Regardless of what has gone on at home, a mind that has been stretched, educated and, yes, disciplined, can still break free from a hopeless family and go on to better things. Such a cultivated mind might return to their families during term breaks and talk some sense into their feckless, couldn’t-care-less parents.

At the very least, if they did not succeed in this – although some might – they would be later able to present themselves to the world of work as potentially valuable assets to their company of choice.

The newly appointed head of Ofsted, Sir Michael Wilshaw, deserves to be praised for being prepared to address this difficult issue.

Britain has always been admired around the world for the quality of its boarding school ethos. They turned out to be the elite that made it possible for us to hold our worldwide empire together. It was very much the model on which Plato himself said would make for an ideal education.

Not long ago, the children’s charity UNICEF released figures concerning the life chances of British children who passed through Britain’s current care system; they were truly shocking and dispiriting. Based on historical evidence, the figures stated that 30% would likely grow up to become criminals, 20% homeless and 10% suicidal.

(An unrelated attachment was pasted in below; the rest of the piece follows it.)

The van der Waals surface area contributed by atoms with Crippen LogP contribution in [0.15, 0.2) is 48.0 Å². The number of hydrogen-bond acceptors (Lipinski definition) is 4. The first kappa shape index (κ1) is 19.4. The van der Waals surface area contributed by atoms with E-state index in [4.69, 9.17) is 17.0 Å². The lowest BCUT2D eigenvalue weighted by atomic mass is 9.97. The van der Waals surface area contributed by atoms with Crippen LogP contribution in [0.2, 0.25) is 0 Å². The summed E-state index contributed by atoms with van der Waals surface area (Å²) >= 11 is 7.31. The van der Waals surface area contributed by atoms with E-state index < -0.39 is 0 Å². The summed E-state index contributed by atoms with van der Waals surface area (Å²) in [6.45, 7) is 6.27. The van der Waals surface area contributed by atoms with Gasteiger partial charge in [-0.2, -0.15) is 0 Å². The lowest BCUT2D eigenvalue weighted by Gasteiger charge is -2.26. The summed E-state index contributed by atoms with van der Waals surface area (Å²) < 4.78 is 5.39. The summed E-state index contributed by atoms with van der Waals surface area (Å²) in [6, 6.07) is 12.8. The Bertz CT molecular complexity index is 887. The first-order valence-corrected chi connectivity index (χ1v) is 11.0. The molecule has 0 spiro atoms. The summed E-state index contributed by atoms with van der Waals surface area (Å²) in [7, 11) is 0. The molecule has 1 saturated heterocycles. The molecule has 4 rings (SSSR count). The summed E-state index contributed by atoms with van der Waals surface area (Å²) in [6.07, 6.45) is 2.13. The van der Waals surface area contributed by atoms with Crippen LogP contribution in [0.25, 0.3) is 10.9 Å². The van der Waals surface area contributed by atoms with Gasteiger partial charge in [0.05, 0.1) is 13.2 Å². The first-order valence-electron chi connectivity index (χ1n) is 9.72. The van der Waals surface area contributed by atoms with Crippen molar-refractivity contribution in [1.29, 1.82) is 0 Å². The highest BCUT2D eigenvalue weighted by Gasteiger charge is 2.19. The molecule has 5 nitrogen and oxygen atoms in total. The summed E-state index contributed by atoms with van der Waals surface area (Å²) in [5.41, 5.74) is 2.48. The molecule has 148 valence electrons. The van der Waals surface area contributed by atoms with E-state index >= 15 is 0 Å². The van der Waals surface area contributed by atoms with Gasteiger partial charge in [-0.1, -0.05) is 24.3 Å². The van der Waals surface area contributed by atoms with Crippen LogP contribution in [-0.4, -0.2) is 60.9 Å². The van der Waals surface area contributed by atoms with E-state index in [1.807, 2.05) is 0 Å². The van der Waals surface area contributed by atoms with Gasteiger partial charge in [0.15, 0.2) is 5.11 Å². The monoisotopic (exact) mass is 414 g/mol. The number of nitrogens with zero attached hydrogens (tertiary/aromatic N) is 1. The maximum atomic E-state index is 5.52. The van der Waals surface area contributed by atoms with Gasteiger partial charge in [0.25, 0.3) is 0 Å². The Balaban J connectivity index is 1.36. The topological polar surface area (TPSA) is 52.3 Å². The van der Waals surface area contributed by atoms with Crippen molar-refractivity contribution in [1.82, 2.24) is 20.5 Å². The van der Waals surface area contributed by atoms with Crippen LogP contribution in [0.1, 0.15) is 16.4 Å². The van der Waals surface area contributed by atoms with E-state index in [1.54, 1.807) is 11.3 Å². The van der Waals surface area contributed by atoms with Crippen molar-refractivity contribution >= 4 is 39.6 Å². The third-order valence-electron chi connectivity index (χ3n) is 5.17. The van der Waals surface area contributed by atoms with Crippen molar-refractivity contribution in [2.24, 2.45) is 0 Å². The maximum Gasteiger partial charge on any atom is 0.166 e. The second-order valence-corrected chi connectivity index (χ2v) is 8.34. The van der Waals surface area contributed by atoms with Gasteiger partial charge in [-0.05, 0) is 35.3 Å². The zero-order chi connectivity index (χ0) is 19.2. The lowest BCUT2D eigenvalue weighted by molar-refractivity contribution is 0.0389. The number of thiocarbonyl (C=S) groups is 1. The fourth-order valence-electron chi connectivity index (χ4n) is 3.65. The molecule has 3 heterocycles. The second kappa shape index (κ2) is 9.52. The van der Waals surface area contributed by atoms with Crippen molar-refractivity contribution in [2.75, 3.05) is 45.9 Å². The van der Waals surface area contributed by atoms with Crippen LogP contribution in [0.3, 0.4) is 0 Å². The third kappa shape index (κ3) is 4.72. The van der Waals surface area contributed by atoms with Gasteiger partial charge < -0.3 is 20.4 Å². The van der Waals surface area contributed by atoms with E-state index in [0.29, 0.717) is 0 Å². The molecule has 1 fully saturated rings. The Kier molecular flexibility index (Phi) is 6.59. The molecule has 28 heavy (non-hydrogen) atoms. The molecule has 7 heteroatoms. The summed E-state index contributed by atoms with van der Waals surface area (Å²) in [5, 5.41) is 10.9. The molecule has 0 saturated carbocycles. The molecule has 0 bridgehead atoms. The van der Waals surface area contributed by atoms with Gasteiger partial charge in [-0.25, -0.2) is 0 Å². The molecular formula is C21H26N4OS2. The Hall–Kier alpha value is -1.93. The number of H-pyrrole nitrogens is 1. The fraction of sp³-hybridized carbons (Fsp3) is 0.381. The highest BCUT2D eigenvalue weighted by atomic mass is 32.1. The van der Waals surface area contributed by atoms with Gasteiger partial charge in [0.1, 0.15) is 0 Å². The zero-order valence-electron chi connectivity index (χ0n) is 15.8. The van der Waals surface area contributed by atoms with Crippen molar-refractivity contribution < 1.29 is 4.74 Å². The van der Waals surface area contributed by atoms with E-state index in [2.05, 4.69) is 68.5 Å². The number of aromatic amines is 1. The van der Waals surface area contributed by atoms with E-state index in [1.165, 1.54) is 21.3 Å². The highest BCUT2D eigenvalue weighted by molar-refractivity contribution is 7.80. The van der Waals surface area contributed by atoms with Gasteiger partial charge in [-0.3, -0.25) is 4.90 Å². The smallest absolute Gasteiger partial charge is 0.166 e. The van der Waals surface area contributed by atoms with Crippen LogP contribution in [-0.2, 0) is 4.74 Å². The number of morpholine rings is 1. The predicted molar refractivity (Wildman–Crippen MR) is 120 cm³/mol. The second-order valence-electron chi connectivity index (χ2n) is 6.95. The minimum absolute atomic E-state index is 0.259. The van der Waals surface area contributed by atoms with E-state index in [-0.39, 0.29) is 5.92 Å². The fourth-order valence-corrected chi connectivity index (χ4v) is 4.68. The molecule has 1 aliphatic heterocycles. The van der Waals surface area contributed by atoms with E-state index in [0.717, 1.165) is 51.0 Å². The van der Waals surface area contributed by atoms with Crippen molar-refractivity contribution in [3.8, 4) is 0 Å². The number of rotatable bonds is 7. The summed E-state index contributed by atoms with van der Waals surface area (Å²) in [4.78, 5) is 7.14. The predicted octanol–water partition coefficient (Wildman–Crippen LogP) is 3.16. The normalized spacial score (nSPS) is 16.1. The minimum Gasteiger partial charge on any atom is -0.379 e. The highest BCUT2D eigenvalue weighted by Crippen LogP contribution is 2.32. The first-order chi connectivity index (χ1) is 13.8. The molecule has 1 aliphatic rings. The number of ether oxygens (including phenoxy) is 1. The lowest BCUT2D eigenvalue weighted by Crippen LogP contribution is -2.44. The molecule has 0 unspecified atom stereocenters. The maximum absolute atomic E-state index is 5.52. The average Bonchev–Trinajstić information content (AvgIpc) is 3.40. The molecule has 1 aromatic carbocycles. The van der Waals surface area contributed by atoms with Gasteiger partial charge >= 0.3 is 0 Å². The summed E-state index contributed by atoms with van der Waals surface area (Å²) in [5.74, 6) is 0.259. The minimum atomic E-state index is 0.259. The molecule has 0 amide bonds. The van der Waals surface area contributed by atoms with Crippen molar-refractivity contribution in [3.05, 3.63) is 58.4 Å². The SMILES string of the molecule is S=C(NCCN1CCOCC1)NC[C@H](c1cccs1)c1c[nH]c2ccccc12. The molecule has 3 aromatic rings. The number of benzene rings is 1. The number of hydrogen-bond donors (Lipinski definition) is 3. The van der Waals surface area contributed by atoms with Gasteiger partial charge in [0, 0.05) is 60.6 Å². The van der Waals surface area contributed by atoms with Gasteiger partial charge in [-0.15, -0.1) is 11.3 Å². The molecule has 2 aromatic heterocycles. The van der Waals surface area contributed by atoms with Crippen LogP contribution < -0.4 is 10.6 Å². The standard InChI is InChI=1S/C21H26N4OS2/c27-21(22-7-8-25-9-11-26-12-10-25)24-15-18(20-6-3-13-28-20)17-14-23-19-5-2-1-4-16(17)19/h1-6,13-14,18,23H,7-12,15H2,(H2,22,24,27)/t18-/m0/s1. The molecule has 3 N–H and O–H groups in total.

Such statistics caused me to wonder why it was that such a large majority of my own peers in the Foundling Hospital made happy and successful lives for themselves. They had, after all, been very much in ‘the care system’, and in their case did not even know who their own parents were.

But the new school which replaced their 200-year-old one in central London was a truly splendid affair with top-draw facilities; it occupied around a hundred acres and had its own farm which provided fresh produce for the children. The teachers and housemasters were, for the most part, kindly and sympathetic people who had themselves been well educated. But there were red lines and they were crossed at your peril.

Children developed a respect for authority along with a love for their country and were sound in the three Rs. There was an emotional deficit, just as there is in today’s troubled children, but the ordered life, three square meals a day and sound, if basic, education allowed them to overcome their other difficulties.

Why I am so convinced that Sir Michael Wilshaw’s has got it right is that the removal for a large part of the year from the mayhem and inadequacies of their home life will introduce them to another world. They would be free to realise their full potential, learn to treat others with respect and eventually step out into the world as cultured, educated human beings. What is not an option is that in the face of such appalling figures from UNICEF we do nothing. The whole situation shames us.

Sir Michael Wilshaw is to be lauded, not vilified, for his brave intervention in this perilous field of what to do with our problem children. If he is successful, the country will owe him a debt beyond measure. Pilot schemes must be set up without delay and the results carefully monitored.